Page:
Wy'East Resource Conservation and Development Council, Inc (OR) $163,645
Variable Speed Drive Energy Optimization
The project results will detail the best practices for irrigation pumps with an existing variable speed drive (VSD) and future VSD systems. Actual energy savings, water savings and emissions reductions will be reported for each of the three years. Practical control algorithms will be provided based on energy conservation, watering uniformity and simplicity of operation. The data collected and criteria’s established will be transferable to all irrigation pumping systems that utilize VSDs. The project is innovative because it builds on an energy savings device that is currently being used and takes the technology to the next level resulting in additional energy conservation. The focus is on energy efficiency, reduced water consumption and meeting the producer’s needs.
The Pennsylvania State University (PA) $801,535
Refining and Harmonizing Phosphorus (P) Indices in the Chesapeake Bay Region to Improve Critical Source Area Identification and to Address Nutrient Management Priorities
This regional project will coordinate the testing and revision of phosphorous management tools within the states encompassing the Chesapeake Bay watershed, with general objectives to harmonize site assessment and nutrient management recommendations with the NRCS 590 standard and to promote consistency within each of the Bay's four major physiographic provinces. This regional project is one of four (three regional, one national) proposed under coordination of SERA-17, with goals to support the refinement of state Phosphorous Indices and to demonstrate their accuracy in identifying the magnitude and extent of phosphorous loss risk and their utility to improve water quality. The proposed project will promote innovations in phosphorous management at state (harmonizing Phosphorous Indices) and local (changes in behavior of farmers and/or technical service providers developing and implementing Phosphorous Indices) levels to enhance the health of the Chesapeake Bay. The project involves six objectives designed to ensure that refinement of Phosphorous Indices is grounded in the best available science, reflects local conditions and concerns and anticipates impacts to water quality and farm management.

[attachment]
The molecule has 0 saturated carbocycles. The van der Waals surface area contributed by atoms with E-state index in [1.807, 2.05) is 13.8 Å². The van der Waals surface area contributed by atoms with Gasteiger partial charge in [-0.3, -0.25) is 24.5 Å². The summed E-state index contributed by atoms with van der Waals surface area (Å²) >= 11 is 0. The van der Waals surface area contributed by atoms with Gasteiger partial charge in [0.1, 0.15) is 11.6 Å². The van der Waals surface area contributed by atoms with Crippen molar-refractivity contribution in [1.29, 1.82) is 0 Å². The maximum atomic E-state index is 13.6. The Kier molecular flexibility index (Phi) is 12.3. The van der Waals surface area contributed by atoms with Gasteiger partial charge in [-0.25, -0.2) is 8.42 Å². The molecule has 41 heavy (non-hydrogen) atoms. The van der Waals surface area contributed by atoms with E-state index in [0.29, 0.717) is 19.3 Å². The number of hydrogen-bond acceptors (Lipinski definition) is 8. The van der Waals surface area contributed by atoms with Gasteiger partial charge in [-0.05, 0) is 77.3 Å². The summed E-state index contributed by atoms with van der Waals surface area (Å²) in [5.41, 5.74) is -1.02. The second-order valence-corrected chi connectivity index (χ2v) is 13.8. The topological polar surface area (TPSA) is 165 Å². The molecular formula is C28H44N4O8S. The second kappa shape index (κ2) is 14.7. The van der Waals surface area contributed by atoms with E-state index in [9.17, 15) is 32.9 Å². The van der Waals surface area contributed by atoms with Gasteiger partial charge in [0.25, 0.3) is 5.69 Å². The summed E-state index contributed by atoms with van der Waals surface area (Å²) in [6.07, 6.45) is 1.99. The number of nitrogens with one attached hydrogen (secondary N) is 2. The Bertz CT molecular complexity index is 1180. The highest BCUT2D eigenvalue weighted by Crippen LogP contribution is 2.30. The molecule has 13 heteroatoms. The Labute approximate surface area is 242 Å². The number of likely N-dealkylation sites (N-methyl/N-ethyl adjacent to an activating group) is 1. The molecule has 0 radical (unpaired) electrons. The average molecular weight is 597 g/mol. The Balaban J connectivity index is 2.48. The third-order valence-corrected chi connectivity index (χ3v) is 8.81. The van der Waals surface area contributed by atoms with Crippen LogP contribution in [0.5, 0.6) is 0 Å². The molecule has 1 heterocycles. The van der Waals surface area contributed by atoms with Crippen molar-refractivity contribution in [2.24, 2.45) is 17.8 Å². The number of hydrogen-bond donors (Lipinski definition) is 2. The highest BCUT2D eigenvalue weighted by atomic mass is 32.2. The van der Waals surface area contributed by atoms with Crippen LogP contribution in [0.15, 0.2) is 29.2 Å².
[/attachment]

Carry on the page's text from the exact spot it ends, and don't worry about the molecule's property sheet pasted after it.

City Roots, LLC (SC) $51,942
Converting to No-Till on a Functioning For-profit Urban Vegetable Farm
This project proposes to convert one third of our workable acreage to no-till in each successive year, allowing the organization to completely use no-till after three years. The project will maintain/increase farm production during the conversion to no-till, allowing a comparison of production between no-till and tilled section. This project will improve soil function, including its ability to hold and infiltrate water and to recycle nutrients. The project also includes the organization of outreach programs at City Roots for at least 100 people per year on no-till farming.
Clemson University (SC) $351,585
Demonstration of Innovative Interseeding Technology for Crop Rotations to Enhance Soil Properties and Reduce Energy Consumption and Pest Occurrence While Optimizing Farm Profits
This project proposes to modify planting equipment of 20 Environmental Quality Incentives Program eligible farmers to allow for interseeding and establish six “Prototype Fields” per year to directly train producers of soybean, cotton, peanut and wheat in the use, benefits and effectiveness of interseeding 12 technology. The project will also demonstrate and evaluate the effects of interseeding technology combined with crop rotations on soil chemical, physical. and biological properties, fuel consumption, pest management and farm profits. The project also aims to implement an aggressive training program for crop consultants, technology providers, and county Extension agents to become the primary providers of interseeding technology for growers beyond the geographic and time limitations of this project.
The University of Tennessee (TN) $502,916
On-Farm Production and Utilization of Energy to Meet Wintertime Heating Needs at Broiler Chicken Grow-out Farms